Time was when I would regularly go to the cinema. Once a fortnight, on a Monday during the 11th hour of the day, right after ... sigh, after signing on for Job Seeker's Allowance. I'd have the screen to myself, every week. Just perfect as far as I'm concerned. And The Road is exactly the kind of film I'd go to see - boring TV advert not-with-standing. But I've not gone to see it. Never read the book. Might do one of them though after playing Survive the Road.
Yeah, I know, seduced by advertising, right?
Survive is a text-heavy flash strategy game set in a post-'Disaster' United States. You direct the path of the man and the boy (or is that the Man and the Boy? hmm) as they travel across many many miles of roads and country heading for the coast. The emphasis is on merely, suitably enough, surviving. As time goes by, energy and food levels slowly go down. You have the option of resting to recover energy at the price of greater food consumption or running to move faster at the expense of greater levels of energy. The player must balance speed with these resources.
At random intervals a dialogue appears - the player spots a house worth investigating, someone steps onto the road, something grabs their attention - and they are given options of how to respond to the situation. The results are usually safe, often catastrophic. Sometimes there is just no fool-proof way out of a situation and you get injured or die. Alternatively you might discover something of use, be it food or protective clothing to improve your energy or maybe a melee weapon. Don't risk anything though and you'll run out of food.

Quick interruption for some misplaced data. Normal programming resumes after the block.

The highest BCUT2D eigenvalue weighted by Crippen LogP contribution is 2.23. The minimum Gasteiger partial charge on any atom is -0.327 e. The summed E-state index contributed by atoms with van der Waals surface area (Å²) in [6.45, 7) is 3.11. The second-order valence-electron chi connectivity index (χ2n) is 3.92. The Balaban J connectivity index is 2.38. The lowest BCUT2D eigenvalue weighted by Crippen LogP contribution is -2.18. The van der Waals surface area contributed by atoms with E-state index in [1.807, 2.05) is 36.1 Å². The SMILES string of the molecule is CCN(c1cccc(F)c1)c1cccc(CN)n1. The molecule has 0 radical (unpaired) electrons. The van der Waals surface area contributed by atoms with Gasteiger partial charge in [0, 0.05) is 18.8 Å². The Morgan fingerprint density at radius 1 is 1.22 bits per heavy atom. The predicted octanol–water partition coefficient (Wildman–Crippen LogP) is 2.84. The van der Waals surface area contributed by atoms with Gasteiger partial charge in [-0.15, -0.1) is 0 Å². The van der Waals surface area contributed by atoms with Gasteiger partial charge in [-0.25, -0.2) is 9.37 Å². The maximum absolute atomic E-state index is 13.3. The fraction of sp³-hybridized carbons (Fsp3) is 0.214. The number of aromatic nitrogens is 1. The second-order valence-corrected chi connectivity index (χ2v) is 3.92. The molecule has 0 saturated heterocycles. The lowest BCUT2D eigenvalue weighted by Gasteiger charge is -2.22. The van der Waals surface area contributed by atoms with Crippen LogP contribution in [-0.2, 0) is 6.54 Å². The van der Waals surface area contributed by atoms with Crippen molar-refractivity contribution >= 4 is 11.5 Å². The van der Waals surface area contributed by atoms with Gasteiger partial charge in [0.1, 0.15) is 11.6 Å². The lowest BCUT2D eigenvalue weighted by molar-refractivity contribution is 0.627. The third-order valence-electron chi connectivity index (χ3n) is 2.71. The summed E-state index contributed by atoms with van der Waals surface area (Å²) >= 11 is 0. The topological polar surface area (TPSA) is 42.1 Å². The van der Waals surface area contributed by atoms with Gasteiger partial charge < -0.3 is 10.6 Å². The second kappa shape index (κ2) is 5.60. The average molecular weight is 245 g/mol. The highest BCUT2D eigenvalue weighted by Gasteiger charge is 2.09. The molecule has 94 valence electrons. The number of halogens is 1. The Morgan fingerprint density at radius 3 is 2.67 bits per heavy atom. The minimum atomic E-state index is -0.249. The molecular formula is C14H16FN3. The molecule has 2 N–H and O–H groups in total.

To play Survive you first have to quickly register a username and password. Strangely, you have to enter it (or at least hit 'login' again) every time you replay the game even if you don't leave the screen. As with other tie-in flash-games like 221B and... others almost certainly exist out there that I can't think of right now you can you have the option of reporting your success or more aptly interesting failures to your Twitter or Facebook account.
The furthest I reached was a little over 100 days and 1000 miles. Looking at the score board, it appears that no one has actually survived all the way to the coast making Survive The Road a greater statement on futility than Home or The Graveyard. (Read Emily Short's fascinating examination of the two and their shared theme here). I wonder: how will your journey end? How far will you travel? Will you choose your end or let it come to you?
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